Mast cell tumor in cats typically presents as a skin mass composed of slightly pleomorphic mast cells with 0-1 mitotic figures/10 HPF (400x) and vague granulation.  There can be variably dense eosinophilic infiltrates.  Unlike canine mast cell tumors which have not just one but 2 prognostically significant grading systems (the Patnaik and the Kiupel/MSU systems), there is not a widely recognized grading system for feline mast cell tumors. Molecular parameters such as Kit receptor analysis are also not applicable at this time.  A recent study however, reported by Sabattini and Bettini  in Veterinary Pathology 56(1), 43-49, 2019 finds that tumors with >5 mitotic figures/ 10 HPF and 2 of the 3 criteria such as tumor diameter over 1.5 cm, irregular nuclear shape, and nucleolar prominence, exhibited high grade behavior with reduced survival time (median 349 days).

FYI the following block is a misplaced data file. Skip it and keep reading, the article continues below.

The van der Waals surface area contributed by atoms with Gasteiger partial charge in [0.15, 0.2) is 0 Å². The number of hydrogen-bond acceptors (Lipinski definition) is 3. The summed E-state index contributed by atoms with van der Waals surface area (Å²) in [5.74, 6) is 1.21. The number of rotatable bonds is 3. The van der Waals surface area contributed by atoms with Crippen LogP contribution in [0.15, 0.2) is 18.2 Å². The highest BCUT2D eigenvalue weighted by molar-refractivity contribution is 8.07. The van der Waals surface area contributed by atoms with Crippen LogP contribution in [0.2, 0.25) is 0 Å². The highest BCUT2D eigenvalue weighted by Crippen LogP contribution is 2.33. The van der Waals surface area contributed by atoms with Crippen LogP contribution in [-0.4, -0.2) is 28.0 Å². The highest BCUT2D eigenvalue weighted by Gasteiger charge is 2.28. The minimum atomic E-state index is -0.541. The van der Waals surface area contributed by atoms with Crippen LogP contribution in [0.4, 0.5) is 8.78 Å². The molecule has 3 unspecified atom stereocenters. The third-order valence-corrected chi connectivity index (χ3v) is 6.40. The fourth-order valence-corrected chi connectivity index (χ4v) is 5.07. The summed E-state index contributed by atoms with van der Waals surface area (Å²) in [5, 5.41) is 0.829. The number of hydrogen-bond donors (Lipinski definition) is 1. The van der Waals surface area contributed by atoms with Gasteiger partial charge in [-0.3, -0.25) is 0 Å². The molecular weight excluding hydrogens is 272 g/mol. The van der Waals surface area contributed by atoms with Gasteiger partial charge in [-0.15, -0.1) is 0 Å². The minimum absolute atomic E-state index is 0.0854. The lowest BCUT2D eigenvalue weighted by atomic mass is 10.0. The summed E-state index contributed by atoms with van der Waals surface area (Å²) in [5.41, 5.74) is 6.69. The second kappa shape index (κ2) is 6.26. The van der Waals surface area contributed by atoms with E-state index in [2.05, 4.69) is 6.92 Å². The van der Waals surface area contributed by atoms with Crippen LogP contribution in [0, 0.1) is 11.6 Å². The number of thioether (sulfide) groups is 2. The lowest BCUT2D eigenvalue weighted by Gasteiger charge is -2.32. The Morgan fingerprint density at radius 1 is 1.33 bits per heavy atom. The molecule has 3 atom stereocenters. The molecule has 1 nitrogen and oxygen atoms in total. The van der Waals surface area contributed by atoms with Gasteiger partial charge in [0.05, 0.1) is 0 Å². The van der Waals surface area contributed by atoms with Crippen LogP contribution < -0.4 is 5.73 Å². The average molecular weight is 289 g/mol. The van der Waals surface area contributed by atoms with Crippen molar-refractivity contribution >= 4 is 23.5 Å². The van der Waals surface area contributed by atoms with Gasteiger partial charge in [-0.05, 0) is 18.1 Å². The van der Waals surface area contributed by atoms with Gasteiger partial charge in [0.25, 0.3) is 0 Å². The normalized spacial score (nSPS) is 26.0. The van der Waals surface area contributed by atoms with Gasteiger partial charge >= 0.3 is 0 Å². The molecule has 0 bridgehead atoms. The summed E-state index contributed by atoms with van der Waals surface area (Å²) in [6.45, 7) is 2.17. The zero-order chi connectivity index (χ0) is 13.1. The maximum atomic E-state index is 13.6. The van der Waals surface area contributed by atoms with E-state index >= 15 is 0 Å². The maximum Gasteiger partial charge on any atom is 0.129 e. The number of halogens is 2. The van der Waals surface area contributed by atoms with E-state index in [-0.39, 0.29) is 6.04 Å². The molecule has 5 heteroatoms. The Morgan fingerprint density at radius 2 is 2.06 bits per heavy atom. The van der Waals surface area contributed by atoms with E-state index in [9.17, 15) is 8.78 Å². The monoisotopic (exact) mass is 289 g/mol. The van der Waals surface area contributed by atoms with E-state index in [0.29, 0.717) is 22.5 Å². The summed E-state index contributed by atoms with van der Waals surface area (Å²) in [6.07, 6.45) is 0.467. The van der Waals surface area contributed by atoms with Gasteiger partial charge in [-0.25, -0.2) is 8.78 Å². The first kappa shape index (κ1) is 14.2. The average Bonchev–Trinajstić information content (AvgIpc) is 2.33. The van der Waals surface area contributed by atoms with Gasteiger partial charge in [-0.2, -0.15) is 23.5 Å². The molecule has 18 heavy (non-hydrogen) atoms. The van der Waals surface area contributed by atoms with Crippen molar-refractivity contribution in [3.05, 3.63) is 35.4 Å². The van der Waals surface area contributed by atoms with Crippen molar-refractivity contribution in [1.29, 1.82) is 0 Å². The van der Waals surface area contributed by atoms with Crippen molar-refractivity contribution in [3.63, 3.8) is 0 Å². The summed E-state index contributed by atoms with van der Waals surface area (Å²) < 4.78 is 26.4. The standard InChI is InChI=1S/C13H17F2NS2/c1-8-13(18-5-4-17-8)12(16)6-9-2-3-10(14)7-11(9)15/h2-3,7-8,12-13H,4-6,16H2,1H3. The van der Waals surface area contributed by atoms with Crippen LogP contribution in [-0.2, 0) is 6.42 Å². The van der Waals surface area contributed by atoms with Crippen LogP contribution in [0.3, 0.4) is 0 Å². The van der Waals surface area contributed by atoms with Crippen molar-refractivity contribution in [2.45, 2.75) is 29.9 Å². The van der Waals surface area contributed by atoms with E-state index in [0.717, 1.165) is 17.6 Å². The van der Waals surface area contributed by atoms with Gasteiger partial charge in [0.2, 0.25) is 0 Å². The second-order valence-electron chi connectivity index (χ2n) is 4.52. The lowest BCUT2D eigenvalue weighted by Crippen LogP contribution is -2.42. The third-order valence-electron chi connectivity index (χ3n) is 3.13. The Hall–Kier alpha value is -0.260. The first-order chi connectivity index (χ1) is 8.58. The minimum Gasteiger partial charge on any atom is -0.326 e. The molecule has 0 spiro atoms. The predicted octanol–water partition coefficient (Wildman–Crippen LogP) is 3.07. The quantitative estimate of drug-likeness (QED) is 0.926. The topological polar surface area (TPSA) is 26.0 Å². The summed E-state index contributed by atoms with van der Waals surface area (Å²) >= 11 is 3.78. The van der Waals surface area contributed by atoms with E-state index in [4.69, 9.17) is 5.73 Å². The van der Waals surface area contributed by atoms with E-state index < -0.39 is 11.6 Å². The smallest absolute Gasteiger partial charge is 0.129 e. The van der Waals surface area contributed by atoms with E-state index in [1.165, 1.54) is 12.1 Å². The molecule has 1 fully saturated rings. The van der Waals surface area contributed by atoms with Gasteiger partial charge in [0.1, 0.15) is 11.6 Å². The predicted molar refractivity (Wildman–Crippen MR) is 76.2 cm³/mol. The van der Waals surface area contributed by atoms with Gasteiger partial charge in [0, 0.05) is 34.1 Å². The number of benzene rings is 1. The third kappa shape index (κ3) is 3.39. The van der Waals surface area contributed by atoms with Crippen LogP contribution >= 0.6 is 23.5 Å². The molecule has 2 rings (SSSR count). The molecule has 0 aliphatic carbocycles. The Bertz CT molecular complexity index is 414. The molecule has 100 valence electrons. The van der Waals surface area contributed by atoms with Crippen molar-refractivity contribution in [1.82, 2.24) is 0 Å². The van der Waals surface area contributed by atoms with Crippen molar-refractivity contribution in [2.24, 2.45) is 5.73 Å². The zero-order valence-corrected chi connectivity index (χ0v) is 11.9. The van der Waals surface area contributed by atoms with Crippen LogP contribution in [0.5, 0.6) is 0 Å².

This tumor should always be considered to have potential for local invasion and distant metastasis. Tumors may arise in the skin or in the internal organs, usually the spleen. Upon diagnosing this tumor in the cat, check the local lymph nodes, watch adjacent skin for other masses, palpate (gently) the liver and spleen for organomegaly that might indicate visceral mast cell tumor, and check the CBC for circulating mast cells. Aggressive palpation may result in mast cell degranulation, release of vasoactive amines, and hypotension, so care is warranted. It is important to determine if the margins are clean with histologic evaluation as complete excision of this type of tumor is often curative.